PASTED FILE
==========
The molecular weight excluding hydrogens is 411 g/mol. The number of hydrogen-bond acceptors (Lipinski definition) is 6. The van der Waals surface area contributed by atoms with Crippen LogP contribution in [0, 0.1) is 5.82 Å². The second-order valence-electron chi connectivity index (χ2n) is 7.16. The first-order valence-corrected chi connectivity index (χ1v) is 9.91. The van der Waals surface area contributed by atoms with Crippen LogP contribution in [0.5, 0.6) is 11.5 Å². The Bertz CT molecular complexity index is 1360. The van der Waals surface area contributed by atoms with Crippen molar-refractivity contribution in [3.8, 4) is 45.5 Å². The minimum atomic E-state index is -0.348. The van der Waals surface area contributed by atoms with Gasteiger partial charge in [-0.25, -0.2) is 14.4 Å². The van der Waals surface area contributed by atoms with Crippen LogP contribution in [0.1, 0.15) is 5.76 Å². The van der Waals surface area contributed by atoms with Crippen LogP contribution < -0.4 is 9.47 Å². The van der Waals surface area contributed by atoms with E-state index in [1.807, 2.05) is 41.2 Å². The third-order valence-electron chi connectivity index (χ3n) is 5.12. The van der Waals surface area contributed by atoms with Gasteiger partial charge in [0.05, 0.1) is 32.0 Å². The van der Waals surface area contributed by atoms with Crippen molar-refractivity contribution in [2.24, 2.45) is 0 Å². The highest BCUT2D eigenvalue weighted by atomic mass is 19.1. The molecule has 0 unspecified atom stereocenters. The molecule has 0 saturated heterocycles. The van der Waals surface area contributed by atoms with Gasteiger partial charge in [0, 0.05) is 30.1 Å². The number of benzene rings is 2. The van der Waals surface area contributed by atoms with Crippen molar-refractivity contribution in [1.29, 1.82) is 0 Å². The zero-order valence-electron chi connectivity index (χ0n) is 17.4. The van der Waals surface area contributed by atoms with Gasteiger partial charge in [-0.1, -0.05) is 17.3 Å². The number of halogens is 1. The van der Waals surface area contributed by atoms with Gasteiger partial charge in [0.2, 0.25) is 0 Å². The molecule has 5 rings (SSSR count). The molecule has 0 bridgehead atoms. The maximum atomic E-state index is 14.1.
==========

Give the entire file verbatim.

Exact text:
The molecular weight excluding hydrogens is 411 g/mol. The number of hydrogen-bond acceptors (Lipinski definition) is 6. The van der Waals surface area contributed by atoms with Crippen LogP contribution in [0, 0.1) is 5.82 Å². The second-order valence-electron chi connectivity index (χ2n) is 7.16. The first-order valence-corrected chi connectivity index (χ1v) is 9.91. The van der Waals surface area contributed by atoms with Crippen LogP contribution in [0.5, 0.6) is 11.5 Å². The Bertz CT molecular complexity index is 1360. The van der Waals surface area contributed by atoms with Crippen molar-refractivity contribution in [3.8, 4) is 45.5 Å². The minimum atomic E-state index is -0.348. The van der Waals surface area contributed by atoms with Gasteiger partial charge in [-0.25, -0.2) is 14.4 Å². The van der Waals surface area contributed by atoms with Crippen LogP contribution in [0.1, 0.15) is 5.76 Å². The van der Waals surface area contributed by atoms with Crippen LogP contribution < -0.4 is 9.47 Å². The van der Waals surface area contributed by atoms with E-state index in [1.807, 2.05) is 41.2 Å². The third-order valence-electron chi connectivity index (χ3n) is 5.12. The van der Waals surface area contributed by atoms with Gasteiger partial charge in [0.05, 0.1) is 32.0 Å². The van der Waals surface area contributed by atoms with Crippen molar-refractivity contribution in [2.24, 2.45) is 0 Å². The highest BCUT2D eigenvalue weighted by atomic mass is 19.1. The molecule has 0 unspecified atom stereocenters. The molecule has 0 saturated heterocycles. The van der Waals surface area contributed by atoms with Gasteiger partial charge in [0, 0.05) is 30.1 Å². The number of benzene rings is 2. The van der Waals surface area contributed by atoms with Crippen molar-refractivity contribution in [1.29, 1.82) is 0 Å². The zero-order valence-electron chi connectivity index (χ0n) is 17.4. The van der Waals surface area contributed by atoms with Gasteiger partial charge in [-0.1, -0.05) is 17.3 Å². The number of halogens is 1. The van der Waals surface area contributed by atoms with Gasteiger partial charge in [0.2, 0.25) is 0 Å². The molecule has 5 rings (SSSR count). The molecule has 0 bridgehead atoms. The maximum atomic E-state index is 14.1.